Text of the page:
Author Resource:- The main reason for the stress in filling in these tax return forms is the numerous exemptions and deductions that have to be taken into consideration.
Great news that there is TurboTax Software to help You with this process.

Who Can Use Form 1040EZ?

You can use Form 1040EZ if all of the following apply.

  • Your filing status is single or married filing jointly (see below). If you were a nonresident alien at any time in 2008, see Nonresident aliens below.

  • You do not claim any dependents.

  • You do not claim any adjustments to income. Use TeleTax topics 451-453 and 455-458 (see page 30).

  • The only tax credit you can claim is the earned income credit. Use TeleTax topics 601-602, 607-608, and 610 (see page 30).

  • You (and your spouse if filing a joint return) were under age 65 and not blind at the end of 2008. If you were born on January 1, 1943, you are considered to be age 65 at the end of 2008 and cannot use Form 1040EZ.

  • Your taxable income (line 6 of Form 1040EZ) is less than $100,000.

  • You had only wages, salaries, tips, taxable scholarship or fellowship grants, unemployment compensation, or Alaska Permanent Fund dividends, and your taxable interest was not over $1,500.

  • You did not receive any advance earned income credit payments.

  • You do not owe any household employment taxes on wages you paid to a household employee. To find out who owes these taxes, use TeleTax topic 756 (see page 30).

  • You are not a debtor in a chapter 11 bankruptcy case filed after October 16, 2005.

  • You do not owe any alternative minimum tax.

If you do not meet all of the requirements, you must use Form 1040A or 1040. Use TeleTax topic 352 (see page 30) to find out which form to use.

Even if you can use Form 1040EZ, it may benefit you to use Form 1040A or 1040 instead. For example, you can claim the head of household filing status (which usually results in a lower tax than single) only on Form 1040A or 1040. You can claim the retirement savings contributions credit (saver's credit) only on Form 1040A or 1040. Use TeleTax topic 610 (see page 30). Also, you can itemize deductions only on Form 1040. It would benefit you to itemize deductions if they total more than your standard deduction, which is $5,350 for most single people and $10,700 for most married people filing a joint return. Use TeleTax topic 501 (see page 30). But if someone can claim you (or your spouse if married) as a dependent, your standard deduction is the amount entered on line E of the worksheet on page 2 of Form 1040EZ.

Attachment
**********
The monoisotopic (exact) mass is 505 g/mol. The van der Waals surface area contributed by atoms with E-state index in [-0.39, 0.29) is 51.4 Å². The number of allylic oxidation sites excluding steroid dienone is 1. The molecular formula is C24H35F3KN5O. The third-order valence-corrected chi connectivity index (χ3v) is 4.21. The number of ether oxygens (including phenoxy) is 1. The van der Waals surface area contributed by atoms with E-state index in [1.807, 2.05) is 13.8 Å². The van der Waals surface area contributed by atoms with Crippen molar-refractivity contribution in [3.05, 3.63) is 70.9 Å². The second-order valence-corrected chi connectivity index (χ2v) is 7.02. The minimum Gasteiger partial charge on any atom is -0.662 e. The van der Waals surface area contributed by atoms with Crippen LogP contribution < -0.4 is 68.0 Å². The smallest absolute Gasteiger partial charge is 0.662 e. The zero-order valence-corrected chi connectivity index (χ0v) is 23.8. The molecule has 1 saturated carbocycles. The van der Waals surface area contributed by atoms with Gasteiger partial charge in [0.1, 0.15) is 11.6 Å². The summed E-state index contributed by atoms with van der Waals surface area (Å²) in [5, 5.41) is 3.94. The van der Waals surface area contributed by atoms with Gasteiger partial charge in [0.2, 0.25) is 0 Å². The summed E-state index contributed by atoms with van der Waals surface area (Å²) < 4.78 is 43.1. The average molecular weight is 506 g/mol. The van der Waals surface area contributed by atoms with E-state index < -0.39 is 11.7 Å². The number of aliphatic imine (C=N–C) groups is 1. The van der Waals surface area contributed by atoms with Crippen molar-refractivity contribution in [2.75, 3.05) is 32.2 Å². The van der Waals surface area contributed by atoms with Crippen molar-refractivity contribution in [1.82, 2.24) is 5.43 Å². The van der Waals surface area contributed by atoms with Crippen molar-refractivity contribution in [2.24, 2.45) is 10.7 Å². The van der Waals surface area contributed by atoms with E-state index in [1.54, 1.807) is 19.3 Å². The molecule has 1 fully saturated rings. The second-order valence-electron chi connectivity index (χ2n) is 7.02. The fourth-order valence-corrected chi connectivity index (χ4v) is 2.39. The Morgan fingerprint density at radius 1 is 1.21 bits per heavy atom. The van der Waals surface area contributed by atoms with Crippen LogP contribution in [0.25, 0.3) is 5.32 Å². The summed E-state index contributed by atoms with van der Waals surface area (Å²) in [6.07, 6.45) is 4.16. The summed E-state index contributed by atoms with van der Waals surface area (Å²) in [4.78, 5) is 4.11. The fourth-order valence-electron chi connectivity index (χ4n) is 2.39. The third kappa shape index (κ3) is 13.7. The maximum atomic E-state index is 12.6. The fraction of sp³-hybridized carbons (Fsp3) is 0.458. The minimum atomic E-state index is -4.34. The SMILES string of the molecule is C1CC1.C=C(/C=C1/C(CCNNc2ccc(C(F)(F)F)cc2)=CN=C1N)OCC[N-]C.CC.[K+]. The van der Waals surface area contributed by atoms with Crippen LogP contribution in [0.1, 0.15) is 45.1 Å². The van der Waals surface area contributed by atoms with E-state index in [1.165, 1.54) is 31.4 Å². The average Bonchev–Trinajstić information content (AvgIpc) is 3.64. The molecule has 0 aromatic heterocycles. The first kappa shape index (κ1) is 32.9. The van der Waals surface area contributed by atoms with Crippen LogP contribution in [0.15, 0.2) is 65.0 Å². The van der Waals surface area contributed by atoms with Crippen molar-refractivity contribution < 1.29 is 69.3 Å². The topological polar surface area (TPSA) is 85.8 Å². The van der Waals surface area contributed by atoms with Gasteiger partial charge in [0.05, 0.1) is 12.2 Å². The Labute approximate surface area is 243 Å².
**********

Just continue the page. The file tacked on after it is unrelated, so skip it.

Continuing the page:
Nonresident aliens. If you were a nonresident alien at any time in 2008, your filing status must be married filing jointly to use Form 1040EZ. If your filing status is not married filing jointly, you may have to use Form 1040NR or 1040NR-EZ. Specific rules apply to determine if you were a nonresident or resident alien. See Pub. 519 for details, including the rules for students and scholars who are aliens.

Single

You can use this filing status if any of the following was true on December 31, 2008.

  • You were never married.

  • You were legally separated, according to your state law, under a decree of divorce or separate maintenance.

  • You were widowed before January 1, 2008, and did not remarry in 2009.

Married Filing Jointly

You can use this filing status if any of the following apply.

  • You were married at the end of 2008, even if you did not live with your spouse at the end of 2008.

  • Your spouse died in 2008 and you did not remarry in 2009.

  • You were married at the end of 2008, and your spouse died in 2009 before filing a 2008 return.